Three Chaplin silent comedies "A Dog's Life", "Shoulder Arms", and "The Pilgrim" are strung together to form a single feature length film. Chaplin provides new music, narration, and a small... See full summary »
Recent college graduate Benjamin Braddock is trapped into an affair with Mrs. Robinson, who happens to be the wife of his father's business partner and then finds himself falling in love with her daughter, Elaine.
Chaplin's final American film tells the story of a fading music hall comedian's effort to help a despondent ballet dancer learn both to walk and feel confident about life again. The highlight of the film is the classic duet with Chaplin's only real artistic film comedy rival, Buster Keaton. Written by
Kenneth Chisholm <email@example.com>
Charles Chaplin and Buster Keaton had an interesting relationship. Long considered rivals but always having avoided commenting about each other in the press, Chaplin hired Keaton for a part in Limelight (1952). Keaton, who was flat broke at the time, went into a career decline after having been signed by MGM in 1928, as the studio would not let him improvise in any of his films nor allow him any writing or directorial input, and he was eventually reduced to writing gags - often uncredited - for other comedians' films. Chaplin, at this point, felt sorry for Keaton due to his hard luck, but Keaton recognized that, despite Charlie's better fortune and far greater wealth, Chaplin was (strangely) the more depressed of the two. In one scene in Limelight, Chaplin's character was dying. While the camera was fading away, Keaton was muttering to Chaplin without moving his lips, "That's it, good, wait, don't move, wait, good, we're through." In his autobiography Keaton called Chaplin "the greatest silent comedian of all time." See more »
The letter Calvero receives from Redfern states that his performance at Middlesex is on Monday 5 September. In 1914, when the scene is supposed to take place, 5 September was a Saturday. See more »
What do you want meaning for? Life is a desire, not a meaning. Desire is the theme of all life!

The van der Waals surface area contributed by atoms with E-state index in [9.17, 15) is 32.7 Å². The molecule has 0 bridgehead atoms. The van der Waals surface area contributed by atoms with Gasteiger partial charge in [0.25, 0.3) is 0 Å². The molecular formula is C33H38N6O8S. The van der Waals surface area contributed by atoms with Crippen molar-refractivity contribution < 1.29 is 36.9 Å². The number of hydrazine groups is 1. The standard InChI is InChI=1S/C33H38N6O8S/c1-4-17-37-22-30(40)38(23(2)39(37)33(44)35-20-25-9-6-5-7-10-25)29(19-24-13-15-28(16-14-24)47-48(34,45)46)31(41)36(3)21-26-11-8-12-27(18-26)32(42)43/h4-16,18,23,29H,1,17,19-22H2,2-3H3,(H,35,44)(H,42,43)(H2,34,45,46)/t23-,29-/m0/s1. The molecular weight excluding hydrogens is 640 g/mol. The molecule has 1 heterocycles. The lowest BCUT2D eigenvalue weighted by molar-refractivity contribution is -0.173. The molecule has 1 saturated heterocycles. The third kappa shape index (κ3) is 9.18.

See more »
"The glamour of limelight, from which age must pass as youth enters." See more »
Charles Chaplin plays Calvero, an aging clown who rescues a ballet dancer called Terry (Claire Bloom) from committing suicide.These two become friends and Calvero gets more meaning to his life.He desperately tries to make a come back to become the greatest clown again but it's hard to make people laugh anymore.Limelight from 1952 was Charles Chaplin's last American film.It was a flop but the film won an Academy Award for best score in 1972.That year the king of comedy got also a special Oscar for career achievement.This was Chaplin's most sentimental movie and it also was very touching.Chaplin is amazing as the aging clown.The man wasn't only a great comedian.He was also a terrific actor.It's hard to top his performance in this movie.Claire Bloom's performance as the ballet dancer is also brilliant.Chaplin's son Sydney plays Neville in the movie.There are also Chaplin's children Victoria, Michael, Josephine, Geraldine and Charles Chaplin Jr. in this film.This is truly a masterpiece.This proves that Chaplin didn't shine only in silent movies.He did that also in talkies.And this is one of his best talkies. The dialogue is just delicious in this comedic drama.In the end you can see another great comedian from the silent era;Buster Keaton.You can see Chaplin and Keaton clowning together in the end.And that is one great scene.A scene to remember.The message of Limelight is how wonderful life is.Enjoy it while you still can.
18 of 20 people found this review helpful.
Was this review helpful to you?